Intravitreal Injections of Anti VEGF (Lucentis, Avastin) & Triamcinolone
Injections into the eye or surrounding tissues can be made for various reasons. Injections can be made into the vitreous of the eye (intravitreal), behind the eye (retrobulbar), below the conjunctiva (subconjunctival) or under tenon’s capsule (subtenons).
There are two types of Anti-VEGF Injections used here at Imperial Healthcare:
Avastin is an antibody to vascular endothelial growth factor (VEGF), a protein responsible for angiogenesis (new blood vessel growth). Because of Avastin’s ability to bind to VEGF, the VEGF molecule is then unable to bind to its receptor which would lead to angiogenesis. Avastin is approved as an anti-tumor medication for use in specific cancer types. Although Avastin is not approved by the FDA for ocular use, it has proved to be highly efficacious for use in cases of retinal or choroidal neovascularization and macular edema. For ocular use, Avastin is administered via intravitreal injection into the central vitreous through the pars plana in a volume of 0.1mL. The drug can then travel to the back of the eye and through the retina where it binds excess VEGF and inhibits new blood vessel growth for as long as the drug is available.
Lucentis is a modified version of Avastin that has been optimized for ocular use. Like Avastin, Lucentis binds VEGF which stops VEGF from binding to its receptor and promoting angiognesis. Unlike Avastin which is a large antibody, Lucentis is an antibody fragment and is therefore much smaller and better able to penetrate the retina. Lucentis has specifically been designed for use in the eye to treat neovascular (wet) macular degeneration and is approved for this use by the FDA. Lucentis is administered by intravitreal injection into the middle of the vitreous through the pars plana in a volume of 0.05mL. The drug can then travel to the back of the eye and through the retina where it binds excess VEGF and inhibits new blood vessel growth for as long as the drug is available.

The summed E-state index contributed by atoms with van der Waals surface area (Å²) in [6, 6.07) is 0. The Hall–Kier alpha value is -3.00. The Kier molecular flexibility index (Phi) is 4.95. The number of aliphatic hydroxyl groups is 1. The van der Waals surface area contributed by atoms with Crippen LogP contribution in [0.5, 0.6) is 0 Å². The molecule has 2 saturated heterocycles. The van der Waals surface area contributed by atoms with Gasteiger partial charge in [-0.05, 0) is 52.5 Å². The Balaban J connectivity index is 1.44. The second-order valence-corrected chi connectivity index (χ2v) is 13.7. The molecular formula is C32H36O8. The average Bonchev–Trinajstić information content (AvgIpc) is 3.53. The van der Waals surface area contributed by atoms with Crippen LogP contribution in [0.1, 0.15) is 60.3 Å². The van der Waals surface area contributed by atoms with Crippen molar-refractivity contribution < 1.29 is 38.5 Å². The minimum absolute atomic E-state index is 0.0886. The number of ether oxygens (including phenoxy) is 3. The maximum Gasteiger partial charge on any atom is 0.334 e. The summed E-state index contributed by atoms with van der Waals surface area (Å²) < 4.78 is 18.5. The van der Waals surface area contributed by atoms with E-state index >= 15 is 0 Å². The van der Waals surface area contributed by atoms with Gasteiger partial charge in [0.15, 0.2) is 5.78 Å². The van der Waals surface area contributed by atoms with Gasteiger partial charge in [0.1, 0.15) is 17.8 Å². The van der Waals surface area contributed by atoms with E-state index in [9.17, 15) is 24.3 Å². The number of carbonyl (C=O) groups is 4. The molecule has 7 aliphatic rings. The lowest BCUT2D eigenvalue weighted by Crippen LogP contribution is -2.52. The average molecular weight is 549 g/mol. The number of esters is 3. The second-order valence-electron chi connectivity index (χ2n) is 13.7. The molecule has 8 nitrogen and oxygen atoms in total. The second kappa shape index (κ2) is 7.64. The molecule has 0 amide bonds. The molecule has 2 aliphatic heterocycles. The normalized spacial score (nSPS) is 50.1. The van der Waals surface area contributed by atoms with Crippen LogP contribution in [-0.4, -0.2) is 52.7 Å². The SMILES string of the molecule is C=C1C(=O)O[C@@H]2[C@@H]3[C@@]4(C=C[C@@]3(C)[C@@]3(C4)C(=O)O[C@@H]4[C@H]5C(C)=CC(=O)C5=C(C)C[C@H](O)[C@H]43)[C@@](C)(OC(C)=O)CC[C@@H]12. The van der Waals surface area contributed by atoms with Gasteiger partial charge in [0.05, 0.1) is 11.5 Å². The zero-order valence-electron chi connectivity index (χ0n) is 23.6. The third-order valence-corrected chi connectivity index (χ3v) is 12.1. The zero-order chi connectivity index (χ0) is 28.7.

The other type of ocular injection used is the Anti-Inflammatory Injection. In particular, the Triamcinolone Acettonide is widely used here at the Imperial Healthcare:
Corticosteroids are hormones that are produced naturally by the body. Triamcinolone acetonide is a synthetic corticosteroid. This class of compounds contains the most potent anti-inflammatory drugs available to us. They work by inhibiting certain reactions in cells which relate to the immune system and allergic responses that produce inflammation. Triamcinolone acetinde is a potent and fairly long lasting version of a corticosteroid. Because of it’s low water solubility, it remains in the eye for long periods of time, only releasing enough compound to be efficacious. Unfortunately, prolonged exposure to corticosteroids can cause high intraocular pressure and induce cataract formation. Triamcinolone is administered intravitreally and in subtenons injections.